Tierney said the lawsuit was an attempt by the monks to settle the matter once and for all.

The case hangs upon a number of legal technicalities. The trustees are asserting that a New Hampshire state law, the Revised Statutes Annotated 292:6, gives them the power to amend St. Anselm’s bylaws. The law states that the power to amend a corporation’s bylaws is vested in the corporation’s board of directors, subject to a two-thirds veto by the members of the corporation, which, in the case of St. Anselm, would be the monks.

“The only change the board was seeking was to align the existing bylaws with New Hampshire law, which allows the trustees to propose amendments to the bylaws but does not strip the monks from authority to review and, if warranted, deny any changes proposed by the trustees,” Catino said.

But Tierney says the law, which was enacted in 1992, applies only to colleges and other institutions that do not have a legislative charter. St. Anselm received such a charter in 1889. Tierney said the law cannot retroactively be applied to older charters. In strictly legal terms, Tierney is asking the court to make a ruling affirming that conclusion and invalidating the way the board of trustees is interpreting the law.

Lamontagne says the law gives final say to the monks. Tierney disagrees, saying it’s too much of a limit on their power.

The case has become a highly contentious one, at least in its legal filings. Technically, the college corporation is listed as a plaintiff along with the monks. Lamontagne has filed a motion to strike the corporation as a plaintiff, saying that the monks do not have its best interests at heart given that the lawsuit imperils its accreditation. For related reasons, Lamontagne has asked the court to disqualify Tierney as the opposing attorney in the case, since he has been the attorney for the college for the past 35 years. On March 2, the New Hampshire court ruled in favor of both motions to disqualify. Abbot Cooper has hired Concord, New Hampshire-based attorney Samantha Elliott as a replacement for Tierney.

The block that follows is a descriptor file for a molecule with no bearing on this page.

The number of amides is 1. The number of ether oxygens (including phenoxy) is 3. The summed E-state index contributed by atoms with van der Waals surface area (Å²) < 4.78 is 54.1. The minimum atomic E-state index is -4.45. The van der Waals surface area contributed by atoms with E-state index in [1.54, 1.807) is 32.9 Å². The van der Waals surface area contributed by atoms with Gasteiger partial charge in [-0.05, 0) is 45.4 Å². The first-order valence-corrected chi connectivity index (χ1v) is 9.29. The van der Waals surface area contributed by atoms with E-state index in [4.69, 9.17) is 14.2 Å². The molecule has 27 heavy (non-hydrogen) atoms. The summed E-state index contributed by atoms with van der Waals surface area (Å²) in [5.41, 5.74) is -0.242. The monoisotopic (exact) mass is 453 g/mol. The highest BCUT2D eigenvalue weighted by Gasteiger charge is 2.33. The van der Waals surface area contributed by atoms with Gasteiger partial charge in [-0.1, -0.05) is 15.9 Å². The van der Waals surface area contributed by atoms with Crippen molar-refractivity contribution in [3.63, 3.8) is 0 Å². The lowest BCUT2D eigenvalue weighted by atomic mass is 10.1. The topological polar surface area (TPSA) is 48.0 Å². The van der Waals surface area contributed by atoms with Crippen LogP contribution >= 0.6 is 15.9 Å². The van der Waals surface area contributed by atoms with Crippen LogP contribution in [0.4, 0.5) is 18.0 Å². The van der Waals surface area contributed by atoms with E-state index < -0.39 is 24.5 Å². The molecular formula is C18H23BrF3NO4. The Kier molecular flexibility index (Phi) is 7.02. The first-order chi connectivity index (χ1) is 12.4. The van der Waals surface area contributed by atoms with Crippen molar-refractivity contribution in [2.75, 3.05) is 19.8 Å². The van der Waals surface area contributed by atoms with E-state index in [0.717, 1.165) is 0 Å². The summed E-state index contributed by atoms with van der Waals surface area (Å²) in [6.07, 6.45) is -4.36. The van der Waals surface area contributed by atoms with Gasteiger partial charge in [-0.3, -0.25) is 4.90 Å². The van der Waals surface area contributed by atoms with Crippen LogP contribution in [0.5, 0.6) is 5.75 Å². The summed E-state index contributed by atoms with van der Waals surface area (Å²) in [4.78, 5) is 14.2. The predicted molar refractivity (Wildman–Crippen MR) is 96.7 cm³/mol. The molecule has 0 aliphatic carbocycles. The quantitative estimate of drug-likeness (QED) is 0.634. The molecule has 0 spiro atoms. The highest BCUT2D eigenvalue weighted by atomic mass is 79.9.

The court held a hearing on those motions on Jan. 6 and, as of this writing, had yet to issue a ruling.

 

Campus Life

Even as the court battle plays out, life is proceeding as usual on campus. “The day-to-day lives of students are undisrupted on campus and amazing work continues to be done every day by faculty and staff, despite a governance controversy over which we have little control or interest in taking sides,” a senior St. Anselm faculty member said, speaking to the Register on the condition of anonymity.

The faculty member said that “most” faculty are hopeful that “well-mediated and frank discussions between the monastic community and the trustees will bring about a better and more lasting resolution than any external legal ruling from a state court.”

But he worries that Abbot Cooper’s pursuit of the lawsuit could bring about the very thing he says he is trying to avoid: “Few of us see the Catholic mission of St. Anselm as under any real threat. But some of us fear that this very public legal action taken by the abbot, in combination with some of his public statements, may ultimately do real and lasting damage to that mission if the campus community were to lose trust in the goodwill of the monastic community.”

Register correspondent Stephen Beale writes from Providence, Rhode Island.

This story was updated March 3.

Pope Francis waves to pilgrims during his Angelus address August 30, 2020.

Pope Francis: The Path to Holiness Requires Spiritual Combat

Reflecting on Sunday’s Gospel, the pope said that “living a Christian life is not made up of dreams or beautiful aspirations, but of concrete commitments, in order to open ourselves ever more to God's will and to love for our brothers and sisters.”